Changed his first name from Robert to Brian Keith, prior to becoming an actor.
Brian Keith died on June 24, 1997. His last work appeared after his death: voice-over work in the final episode of Spider-Man (1994), and an on-screen appearance in Follow Your Heart (1999).
Never retired from acting.
Guest starred on the first episode of Murder, She Wrote (1984).
Acting mentor and friends of Kathy Garver and Daniel Hugh Kelly.
An Old West buff.
Had boasted of telling CBS executives 'to go fly a kite' when they suggested toning down the content of his series The Westerner (1960) to make it more appealing to children.
Commuted from Los Angeles to Hawaii to film The Brian Keith Show (1972), every week for 2 seasons.
He was disgusted in his role on Crusader (1955), because he thought the character was too much a souped-up action hero, not enough a regular guy.
With the success of Family Affair (1966), Keith was able to star in another sitcom The Brian Keith Show (1972).
Was raised as a Roman Catholic.
Appeared on the front cover of TV Guide three times.
Owned a 200-acre ranch in Redlands, California.
Spent seven years on the New York stage in summer stock and live television before moving to California to find work films.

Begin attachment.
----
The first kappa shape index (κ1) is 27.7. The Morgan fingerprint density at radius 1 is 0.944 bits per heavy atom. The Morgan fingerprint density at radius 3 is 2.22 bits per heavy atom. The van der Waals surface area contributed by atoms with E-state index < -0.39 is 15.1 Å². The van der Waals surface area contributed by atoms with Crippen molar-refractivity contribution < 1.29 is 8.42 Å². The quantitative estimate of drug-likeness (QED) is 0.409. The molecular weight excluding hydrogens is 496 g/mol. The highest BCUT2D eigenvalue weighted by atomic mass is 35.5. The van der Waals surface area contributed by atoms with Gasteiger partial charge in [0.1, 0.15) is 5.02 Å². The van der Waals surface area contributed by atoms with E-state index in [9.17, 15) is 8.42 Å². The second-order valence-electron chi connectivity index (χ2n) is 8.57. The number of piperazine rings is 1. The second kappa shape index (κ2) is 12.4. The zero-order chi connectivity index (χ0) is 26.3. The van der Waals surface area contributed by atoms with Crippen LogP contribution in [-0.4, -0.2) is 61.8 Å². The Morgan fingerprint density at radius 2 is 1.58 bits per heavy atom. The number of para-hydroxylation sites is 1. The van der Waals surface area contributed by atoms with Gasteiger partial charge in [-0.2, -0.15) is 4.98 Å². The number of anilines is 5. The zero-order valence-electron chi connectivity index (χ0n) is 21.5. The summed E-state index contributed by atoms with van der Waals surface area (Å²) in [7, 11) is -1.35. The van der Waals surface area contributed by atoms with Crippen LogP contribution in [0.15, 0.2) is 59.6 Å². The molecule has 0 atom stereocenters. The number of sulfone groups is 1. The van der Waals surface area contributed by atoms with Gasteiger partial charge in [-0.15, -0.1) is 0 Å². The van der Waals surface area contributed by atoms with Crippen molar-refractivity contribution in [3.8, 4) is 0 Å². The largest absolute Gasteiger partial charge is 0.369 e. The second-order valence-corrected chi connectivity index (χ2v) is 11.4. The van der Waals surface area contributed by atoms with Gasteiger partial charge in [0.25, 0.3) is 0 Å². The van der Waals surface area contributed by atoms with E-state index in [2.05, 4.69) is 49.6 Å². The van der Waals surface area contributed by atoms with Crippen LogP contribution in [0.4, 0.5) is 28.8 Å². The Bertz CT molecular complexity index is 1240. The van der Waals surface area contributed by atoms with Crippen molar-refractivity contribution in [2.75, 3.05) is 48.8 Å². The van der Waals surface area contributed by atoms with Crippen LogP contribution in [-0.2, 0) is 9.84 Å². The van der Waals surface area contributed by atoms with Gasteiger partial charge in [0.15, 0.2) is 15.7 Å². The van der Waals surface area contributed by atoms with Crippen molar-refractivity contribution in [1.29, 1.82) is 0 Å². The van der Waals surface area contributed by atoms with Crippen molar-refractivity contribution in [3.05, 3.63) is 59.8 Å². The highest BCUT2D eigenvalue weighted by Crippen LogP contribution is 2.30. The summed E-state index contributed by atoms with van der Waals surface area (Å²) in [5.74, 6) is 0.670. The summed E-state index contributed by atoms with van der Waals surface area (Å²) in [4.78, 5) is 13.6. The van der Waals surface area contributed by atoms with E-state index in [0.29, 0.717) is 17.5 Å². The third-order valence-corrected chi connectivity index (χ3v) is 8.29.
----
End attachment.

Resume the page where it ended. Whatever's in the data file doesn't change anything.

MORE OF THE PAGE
In 1945, seeking a commission as an officer in the Merchant Marine after four years' service in the Marine Corps, Keith was rejected due his poor scores in algebra.
Father of Michael, Mimi, Robert and Daisy, and adoptive father of Barbara, Betty and Rory.
His son, Robert, was named after him and Keith's grandfather.
His father Robert Keith was from Indiana.
Met a young actor James Drury while making the movie, Ten Who Dared (1960); they became and remained friends until Keith's suicide in 1997.
His third wife, Victoria Young, is Hawaiian.
Used to live not too far from best friend Michael Landon.
Met actor Michael Landon on an episode of Crusader (1955). The two became good friends from 1956 until Landon's death in 1991.
His mother, Helena Shipman, was originally from Aberdeen, Washington.
Began his career as a contract player for Paramount in 1953.
Had a dog named Mush.
His final film Rough Riders (1997) was dedicated to his memory.
His second wife Judy Landon was an actress and dancer. They were married for 15 years until their divorce in 1969.
His widow Victoria Young and son Bobby Keith are both artists.
He was always producer Don Fedderson's first choice to play Uncle Bill Davis in Family Affair (1966).
Owned a 41 ft. yacht 'Maialoha' off Waikiki.
Was a spokesperson for Camel Cigarettes in the 1950s.
Resided in Malibu, California, for over a quarter of a century, until his death in 1997.
Depression ran in his family.
He was known to be a very private man.
He was cast as the Russian astrophysicist Dr. Dubov in Meteor (1979) and Soviet Premier Gorny in World War III (1982) because he spoke fluent Russian.